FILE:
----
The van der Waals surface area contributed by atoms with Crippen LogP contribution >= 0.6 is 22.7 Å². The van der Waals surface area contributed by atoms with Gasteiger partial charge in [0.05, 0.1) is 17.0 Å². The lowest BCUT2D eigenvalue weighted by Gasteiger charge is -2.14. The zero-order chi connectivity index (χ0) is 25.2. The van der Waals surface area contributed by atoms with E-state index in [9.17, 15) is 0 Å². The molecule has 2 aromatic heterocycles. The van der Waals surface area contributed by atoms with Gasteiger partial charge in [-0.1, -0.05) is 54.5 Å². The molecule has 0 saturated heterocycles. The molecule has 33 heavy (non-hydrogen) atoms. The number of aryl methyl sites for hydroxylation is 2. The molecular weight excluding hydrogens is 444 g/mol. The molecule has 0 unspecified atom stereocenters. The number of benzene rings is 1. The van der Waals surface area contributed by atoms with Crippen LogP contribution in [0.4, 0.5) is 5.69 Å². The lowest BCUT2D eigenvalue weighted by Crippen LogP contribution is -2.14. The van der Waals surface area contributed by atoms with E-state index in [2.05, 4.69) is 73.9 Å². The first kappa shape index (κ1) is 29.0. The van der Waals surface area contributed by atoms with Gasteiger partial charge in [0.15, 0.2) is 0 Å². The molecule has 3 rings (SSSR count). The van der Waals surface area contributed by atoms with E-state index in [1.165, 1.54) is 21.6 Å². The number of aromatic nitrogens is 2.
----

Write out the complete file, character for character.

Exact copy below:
The van der Waals surface area contributed by atoms with Crippen LogP contribution >= 0.6 is 22.7 Å². The van der Waals surface area contributed by atoms with Gasteiger partial charge in [0.05, 0.1) is 17.0 Å². The lowest BCUT2D eigenvalue weighted by Gasteiger charge is -2.14. The zero-order chi connectivity index (χ0) is 25.2. The van der Waals surface area contributed by atoms with E-state index in [9.17, 15) is 0 Å². The molecule has 2 aromatic heterocycles. The van der Waals surface area contributed by atoms with Gasteiger partial charge in [-0.1, -0.05) is 54.5 Å². The molecule has 0 saturated heterocycles. The molecule has 33 heavy (non-hydrogen) atoms. The number of aryl methyl sites for hydroxylation is 2. The molecular weight excluding hydrogens is 444 g/mol. The molecule has 0 unspecified atom stereocenters. The number of benzene rings is 1. The van der Waals surface area contributed by atoms with Crippen LogP contribution in [0.4, 0.5) is 5.69 Å². The lowest BCUT2D eigenvalue weighted by Crippen LogP contribution is -2.14. The van der Waals surface area contributed by atoms with E-state index in [2.05, 4.69) is 73.9 Å². The first kappa shape index (κ1) is 29.0. The van der Waals surface area contributed by atoms with Gasteiger partial charge in [0.15, 0.2) is 0 Å². The molecule has 3 rings (SSSR count). The van der Waals surface area contributed by atoms with E-state index in [1.165, 1.54) is 21.6 Å². The number of aromatic nitrogens is 2.